• Sarah, thanks for this comment! You know, you’re the first person to ever put a positive spin on this part of my story – I’ve never thought of it as a boundary issue (well, I’ve realized I’m notoriously bad with boundaries!) but that makes so much sense! Funny, I feel so much better just thinking about that! hehe It also makes sense that this would have come up when it did, with 6 or 7 being the “age of reason” (I DID read the article, see? :-P) Thanks for your thought – it definitely cheered me up today!

      Liked by 1 person

  3. Pingback: The Story of an Ex-Good Girl: Part One | Homeschoolers Anonymous

  4. Hi, I have no idea if you still check this blog, I know it’s 3 years old, but I just found it. My husband and I have an 18 month old son and we stumbled upon the Raising Godly Tomatoes website. We read through her book (it’s available for free on the website, we didn’t buy it) and some of what she wrote made a lot of sense… other parts of the book we didn’t feel made sense at all and would never do with our son. As I was looking up others opinions on her book I found some comments you had posted detailing where she got her opinions and how they were carried out in your (and other children’s) childhoods.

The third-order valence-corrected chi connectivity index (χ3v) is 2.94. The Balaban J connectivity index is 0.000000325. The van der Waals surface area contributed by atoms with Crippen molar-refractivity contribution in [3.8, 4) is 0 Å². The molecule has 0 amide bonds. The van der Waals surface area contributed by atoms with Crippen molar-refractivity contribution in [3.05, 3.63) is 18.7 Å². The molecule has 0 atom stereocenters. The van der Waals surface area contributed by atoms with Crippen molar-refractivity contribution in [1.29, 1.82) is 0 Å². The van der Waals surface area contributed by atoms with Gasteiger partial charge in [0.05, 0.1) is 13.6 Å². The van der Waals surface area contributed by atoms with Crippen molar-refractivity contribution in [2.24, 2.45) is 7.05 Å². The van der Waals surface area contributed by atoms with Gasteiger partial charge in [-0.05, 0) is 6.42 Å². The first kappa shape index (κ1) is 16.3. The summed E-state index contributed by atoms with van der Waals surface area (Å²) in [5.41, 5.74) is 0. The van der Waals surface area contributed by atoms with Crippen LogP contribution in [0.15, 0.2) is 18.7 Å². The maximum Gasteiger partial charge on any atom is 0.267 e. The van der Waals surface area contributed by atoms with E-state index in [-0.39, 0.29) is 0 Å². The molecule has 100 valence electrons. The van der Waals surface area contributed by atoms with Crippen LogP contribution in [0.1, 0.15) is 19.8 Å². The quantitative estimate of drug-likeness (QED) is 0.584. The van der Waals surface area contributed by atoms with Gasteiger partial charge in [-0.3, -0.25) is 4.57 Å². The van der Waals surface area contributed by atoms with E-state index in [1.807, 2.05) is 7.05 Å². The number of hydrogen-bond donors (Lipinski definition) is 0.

It seems to me that she toned her book down quite a bit from what was actually practiced. Her book sounds pretty reasonable (well, parts of it) but the experiences you describe are most definitely child abuse.

    I agree with a previous poster, your reluctance to help out when you turned 6 was a way to establish boundaries because your good nature was being taken advantage of. People spend their whole lives learning how to tell people no but it is sometimes good and necessary.

    So sorry for all the trauma you’ve been through and I hope God has brought quite a bit of healing into your life. I hope you’ve been able to rediscover God for the mountain of love and grace that He is.


    • Thank you, Michelle! I’m sorry for the delayed reply – I so rarely check this blog anymore! But I really appreciate you taking the time to leave a comment, and share your thoughts and encouragement. God has definitely been healing me! I’m really grateful, because it’s put me in a better place to accept new evidences of past trauma surfacing in the lives of my family, decades later now. It’s heartbreaking, but I am full of hope, because God is bigger and greater than all of this! And I know He can bring good out of the blackest things. Thank you for sharing your heart! Our God really is a mountain of love and grace!